Children are easily impressionable, and the opinions of others can impact the way they see the world and the people around them.

While young children are the most impressionable, teenagers and young adults can still be influenced to behave in a certain way or to hold particular beliefs.

The question of whether or not you can prevent children from adopting beliefs like racist and sexist attitudes from their parents is one that is frequently asked, and debated.

Learning from Parents

Children are easily affected by the things they experience at home and at school but how much of their behaviour is influenced by their environment?

A wide-ranging meta study conducted by the Queensland Brain Institute in collaboration with researchers at VU University of Amsterdam showed that:

….in psychiatric, ophthalmological and skeletal traits, genetic factors were a larger influence than environmental factors. But for social values and attitudes it was the other way around.

A child who is raised in a home where adults actively display racism is more likely to express a similar attitude themselves as they grow older. To them, it is seen as an acceptable thing to do, and the behaviour is condoned by their parents.

Similarly, those who are raised in a household where they experience sexist behaviour on a regular basis, are more likely to display the same behaviour when they are older and have entered relationships. It can alter their view of the opposite sex, and lead to unhealthy relationships in which they mistreat the opposite gender.

Many psychologists agree that your environment as a child can have a significant impact on your view of the world as you grow up.

Learning from peers

Interestingly, top psychologist Judith Rich Harris, has said that children are more likely to adopt the behaviours of their friends than they are their parents. Her research shows that a child who is raised in a good home is just as likely to become a troublemaker as one who was raised in a poor environment – it all depends on the kind of children they choose to mix with.

She feels that outside influences such as pop culture, television, and friends, have a much greater impact on a child’s behaviour than anything else – even genetics. Harris states that children need to ‘get along in the culture in which they are reared’ as opposed to that of their parents.

The levels of influence that children have on each other could also explain why they pick up the speech patterns and accents of their friends so quickly.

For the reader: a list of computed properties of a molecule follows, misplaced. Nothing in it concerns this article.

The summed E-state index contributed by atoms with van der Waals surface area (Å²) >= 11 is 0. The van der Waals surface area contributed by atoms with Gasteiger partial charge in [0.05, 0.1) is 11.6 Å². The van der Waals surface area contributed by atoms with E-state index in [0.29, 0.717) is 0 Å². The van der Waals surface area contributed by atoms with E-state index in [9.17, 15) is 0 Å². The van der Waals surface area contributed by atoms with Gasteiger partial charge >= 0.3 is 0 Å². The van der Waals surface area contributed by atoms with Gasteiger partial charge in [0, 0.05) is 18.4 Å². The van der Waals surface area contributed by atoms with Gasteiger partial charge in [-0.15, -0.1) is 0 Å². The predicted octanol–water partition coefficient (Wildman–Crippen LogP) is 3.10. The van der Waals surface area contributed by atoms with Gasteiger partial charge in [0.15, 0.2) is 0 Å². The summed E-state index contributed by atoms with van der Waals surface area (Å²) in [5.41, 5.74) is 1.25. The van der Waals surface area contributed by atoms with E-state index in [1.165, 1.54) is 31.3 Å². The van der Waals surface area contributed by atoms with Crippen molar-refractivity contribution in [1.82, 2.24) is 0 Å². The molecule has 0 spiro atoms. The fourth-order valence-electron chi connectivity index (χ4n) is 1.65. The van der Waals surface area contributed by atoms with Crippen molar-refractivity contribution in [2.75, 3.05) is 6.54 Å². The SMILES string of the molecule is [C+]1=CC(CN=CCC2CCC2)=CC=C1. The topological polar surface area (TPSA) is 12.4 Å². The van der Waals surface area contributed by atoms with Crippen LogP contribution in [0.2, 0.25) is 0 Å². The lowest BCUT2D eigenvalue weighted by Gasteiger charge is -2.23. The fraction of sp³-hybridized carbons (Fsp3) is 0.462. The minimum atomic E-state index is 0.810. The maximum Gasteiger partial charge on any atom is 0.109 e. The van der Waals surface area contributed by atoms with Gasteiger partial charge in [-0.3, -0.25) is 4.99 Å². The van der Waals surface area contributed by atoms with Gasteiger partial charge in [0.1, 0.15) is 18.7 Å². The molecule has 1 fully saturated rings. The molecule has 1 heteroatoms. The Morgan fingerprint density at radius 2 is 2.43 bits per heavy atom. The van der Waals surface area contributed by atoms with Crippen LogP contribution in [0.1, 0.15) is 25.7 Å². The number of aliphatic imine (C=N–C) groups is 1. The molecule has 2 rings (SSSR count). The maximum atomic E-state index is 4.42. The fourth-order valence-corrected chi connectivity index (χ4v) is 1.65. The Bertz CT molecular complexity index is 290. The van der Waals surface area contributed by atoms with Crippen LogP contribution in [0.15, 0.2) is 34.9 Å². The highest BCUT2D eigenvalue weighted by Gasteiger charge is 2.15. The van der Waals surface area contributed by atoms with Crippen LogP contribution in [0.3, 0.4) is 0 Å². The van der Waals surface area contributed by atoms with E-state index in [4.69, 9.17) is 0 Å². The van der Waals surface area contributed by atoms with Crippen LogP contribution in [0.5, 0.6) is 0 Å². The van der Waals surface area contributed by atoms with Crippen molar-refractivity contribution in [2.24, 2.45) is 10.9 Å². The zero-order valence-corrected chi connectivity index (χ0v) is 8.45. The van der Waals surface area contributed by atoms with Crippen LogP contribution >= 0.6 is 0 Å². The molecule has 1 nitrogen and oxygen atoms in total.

Helping children to unlearn racist and sexist attitudes

So what can you do in your school to help children understand why the negative social attitudes they have learned from parents are not acceptable?

Try and promote a sense of tolerance and equality in the classroom. It can be difficult to battle extreme points of view with regards to gender and race, but with gentle reinforcement, you may be able to widen their viewpoint. It is important not to treat a pupil with these views too harshly, as this can reinforce their feelings of hatred or dislike.

Instead, approach the subject gently and continue to promote the positives regularly. It is possible to help the children that you teach to see things a little differently, you just have to go about it in a calm and gentle manner.

Of course, not every child can be changed, and this is a sad reality that may teachers need to accept. However, the important thing is that you tried to help them see the bigger picture.

One way to help children unlearn racist and sexist attitudes is by ensuring that the literature they have access to is inclusive rather than divisive. Teachingforchange.org has an excellent guide to selecting unbiased books for school-age children that focuses on characters, story lines, relationships, lifestyles, social identities, and even copyright/publishing dates.

Lead by example and create an environment that is as inclusive as possible:

  • use multi-racial resources with no visible gender or ability discrimination.
  • use inclusive, non-gender-specific phrasing when talking to your students.
  • answer any and all questions about race and gender honestly and openly.
  • do not ignore differences in race, religion, gender, ability, etc.
  • deal with any discriminatory behaviour in an open but firm manner.
  • create an emotionally literate environment where children can be open and explain how they are adversely affected by discrimination.
  • don’t expect sudden changes in attitude – it can take a while to understand that discrimination is wrong and hurtful.

It can be hard to witness students that demonstrate racist and sexist attitudes in school or the classroom, and it is easy for them to pick up and adopt the behaviour that their parents (as well as their friends) display.

While it is not a simple process, it is possible to help your students see a wider point of view and prevent them from adopting the behaviours and viewpoints of their parents. But it is not an easy task, and you are not going to positively impact every child who has picked up these views. Even if you fail, the important thing is you tried.